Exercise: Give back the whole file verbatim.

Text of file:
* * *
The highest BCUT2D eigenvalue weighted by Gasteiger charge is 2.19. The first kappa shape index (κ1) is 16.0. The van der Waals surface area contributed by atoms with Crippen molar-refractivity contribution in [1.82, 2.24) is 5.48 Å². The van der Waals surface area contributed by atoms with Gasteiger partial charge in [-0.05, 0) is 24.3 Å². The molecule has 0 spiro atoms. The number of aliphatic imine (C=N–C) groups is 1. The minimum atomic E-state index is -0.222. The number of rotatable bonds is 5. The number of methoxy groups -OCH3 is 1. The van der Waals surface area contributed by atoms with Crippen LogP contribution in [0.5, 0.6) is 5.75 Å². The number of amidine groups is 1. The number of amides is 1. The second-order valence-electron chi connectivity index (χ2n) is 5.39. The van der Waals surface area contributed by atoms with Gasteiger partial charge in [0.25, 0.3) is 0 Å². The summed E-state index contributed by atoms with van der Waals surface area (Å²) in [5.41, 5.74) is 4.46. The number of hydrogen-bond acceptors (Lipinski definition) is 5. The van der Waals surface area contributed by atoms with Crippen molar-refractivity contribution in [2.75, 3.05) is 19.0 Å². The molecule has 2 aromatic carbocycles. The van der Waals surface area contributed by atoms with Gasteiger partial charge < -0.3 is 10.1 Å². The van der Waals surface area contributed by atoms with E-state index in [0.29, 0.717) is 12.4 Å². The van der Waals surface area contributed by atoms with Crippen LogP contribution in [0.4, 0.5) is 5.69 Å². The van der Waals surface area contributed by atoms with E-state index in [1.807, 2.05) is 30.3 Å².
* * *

The highest BCUT2D eigenvalue weighted by Gasteiger charge is 2.19. The first kappa shape index (κ1) is 16.0. The van der Waals surface area contributed by atoms with Crippen molar-refractivity contribution in [1.82, 2.24) is 5.48 Å². The van der Waals surface area contributed by atoms with Gasteiger partial charge in [-0.05, 0) is 24.3 Å². The molecule has 0 spiro atoms. The number of aliphatic imine (C=N–C) groups is 1. The minimum atomic E-state index is -0.222. The number of rotatable bonds is 5. The number of methoxy groups -OCH3 is 1. The van der Waals surface area contributed by atoms with Crippen LogP contribution in [0.5, 0.6) is 5.75 Å². The number of amidine groups is 1. The number of amides is 1. The second-order valence-electron chi connectivity index (χ2n) is 5.39. The van der Waals surface area contributed by atoms with Gasteiger partial charge in [0.25, 0.3) is 0 Å². The summed E-state index contributed by atoms with van der Waals surface area (Å²) in [5.41, 5.74) is 4.46. The number of hydrogen-bond acceptors (Lipinski definition) is 5. The van der Waals surface area contributed by atoms with Crippen molar-refractivity contribution in [2.75, 3.05) is 19.0 Å². The molecule has 2 aromatic carbocycles. The van der Waals surface area contributed by atoms with Gasteiger partial charge < -0.3 is 10.1 Å². The van der Waals surface area contributed by atoms with E-state index in [0.29, 0.717) is 12.4 Å². The van der Waals surface area contributed by atoms with Crippen LogP contribution in [0.4, 0.5) is 5.69 Å². The van der Waals surface area contributed by atoms with E-state index in [1.807, 2.05) is 30.3 Å².